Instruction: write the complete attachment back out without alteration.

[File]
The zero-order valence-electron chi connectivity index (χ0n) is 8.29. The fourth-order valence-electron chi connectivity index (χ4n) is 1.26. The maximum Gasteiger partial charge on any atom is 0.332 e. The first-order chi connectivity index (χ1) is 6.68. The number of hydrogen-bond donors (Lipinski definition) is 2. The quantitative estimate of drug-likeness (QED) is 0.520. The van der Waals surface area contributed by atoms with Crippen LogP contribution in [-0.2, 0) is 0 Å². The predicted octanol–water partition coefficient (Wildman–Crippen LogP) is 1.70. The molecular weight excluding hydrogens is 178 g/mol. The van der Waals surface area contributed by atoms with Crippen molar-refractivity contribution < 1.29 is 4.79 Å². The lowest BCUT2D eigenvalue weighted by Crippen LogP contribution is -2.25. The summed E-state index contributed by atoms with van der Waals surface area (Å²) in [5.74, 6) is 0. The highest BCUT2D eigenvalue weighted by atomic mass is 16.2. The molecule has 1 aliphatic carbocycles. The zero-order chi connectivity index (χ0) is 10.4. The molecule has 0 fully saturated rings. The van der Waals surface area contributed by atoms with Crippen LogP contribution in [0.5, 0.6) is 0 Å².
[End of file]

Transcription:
The zero-order valence-electron chi connectivity index (χ0n) is 8.29. The fourth-order valence-electron chi connectivity index (χ4n) is 1.26. The maximum Gasteiger partial charge on any atom is 0.332 e. The first-order chi connectivity index (χ1) is 6.68. The number of hydrogen-bond donors (Lipinski definition) is 2. The quantitative estimate of drug-likeness (QED) is 0.520. The van der Waals surface area contributed by atoms with Crippen LogP contribution in [-0.2, 0) is 0 Å². The predicted octanol–water partition coefficient (Wildman–Crippen LogP) is 1.70. The molecular weight excluding hydrogens is 178 g/mol. The van der Waals surface area contributed by atoms with Crippen molar-refractivity contribution < 1.29 is 4.79 Å². The lowest BCUT2D eigenvalue weighted by Crippen LogP contribution is -2.25. The summed E-state index contributed by atoms with van der Waals surface area (Å²) in [5.74, 6) is 0. The highest BCUT2D eigenvalue weighted by atomic mass is 16.2. The molecule has 1 aliphatic carbocycles. The zero-order chi connectivity index (χ0) is 10.4. The molecule has 0 fully saturated rings. The van der Waals surface area contributed by atoms with Crippen LogP contribution in [0.5, 0.6) is 0 Å².